A Chance for Peace
The United Nations has the largest peacekeeping force in the world stationed in the Congo and trying to halt the violence. It numbers about 17,000 members. But Congo is a region the size of Western Europe, and the troops cannot be everywhere at once.
In January, 2008, following weeks of negotiations, 22 armed groups and the government came together in the town of Goma, the capital of North Kivu province in the east, and signed a ceasefire agreement. Unfortunately, the former genocidaires from Rwanda (members of the FDLR) were not included in the agreement.
Nonetheless, the Goma agreement provided for a ceasefire, the withdrawal of troops from key areas and creation of a program for the disarmament, demobilisation and reintegration of combatants into civilian life or the national army (FARDC). The Agreement and the resulting Amani peace process followed negotiations between the government, renegade general Laurent Nkunda and numerous Mai Mai (community-based) militias to end fighting that had resumed in the region late in 2006. The new program, headed by a Catholic priest, has so far failed to provide a durable peace. Despite the promises, human rights abuses continue, and in the fall of 2008 new waves of violence erupted in the east.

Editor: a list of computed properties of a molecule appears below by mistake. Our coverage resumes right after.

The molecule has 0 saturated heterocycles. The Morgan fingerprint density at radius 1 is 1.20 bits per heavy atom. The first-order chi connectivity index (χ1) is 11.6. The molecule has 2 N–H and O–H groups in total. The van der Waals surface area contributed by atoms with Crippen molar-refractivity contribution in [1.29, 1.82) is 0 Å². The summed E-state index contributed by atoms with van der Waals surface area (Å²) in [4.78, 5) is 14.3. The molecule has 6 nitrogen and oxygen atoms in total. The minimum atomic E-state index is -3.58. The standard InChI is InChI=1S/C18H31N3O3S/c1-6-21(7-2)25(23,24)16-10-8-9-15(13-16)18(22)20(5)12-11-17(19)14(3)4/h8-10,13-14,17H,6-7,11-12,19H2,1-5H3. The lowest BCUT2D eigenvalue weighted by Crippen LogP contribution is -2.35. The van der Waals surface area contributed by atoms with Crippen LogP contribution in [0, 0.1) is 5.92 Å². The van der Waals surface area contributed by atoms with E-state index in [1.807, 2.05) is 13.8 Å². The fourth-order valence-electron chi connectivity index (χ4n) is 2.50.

The ceasefire brought a great sense of hope to the Congolese people. Urgent action is needed to get the peace deal back on track.
Africa's Blessing, Africa's Curse: The legacy of resource extraction.
This KAIROS publication is available on our order form. Designed for personal reading and the classroom, it offers an overview of African nations' struggle to control their mineral wealth-- and the colonial forces that have sought that wealth for themselves.
KAIROS policy briefing paper #3: Will Democracy Take Root in the Congo? (Oct 2006, PDF format)
Africafiles' Central Africa section
Human Rights Watch Congo section
Pambazuka's Conflict and Emergency section:
Congo's Hidden Tragedy: 65 million people the world forgot. Africa Files/ Hugh McCullum
Development and Peace: Bishops speak on Congo's Dirty War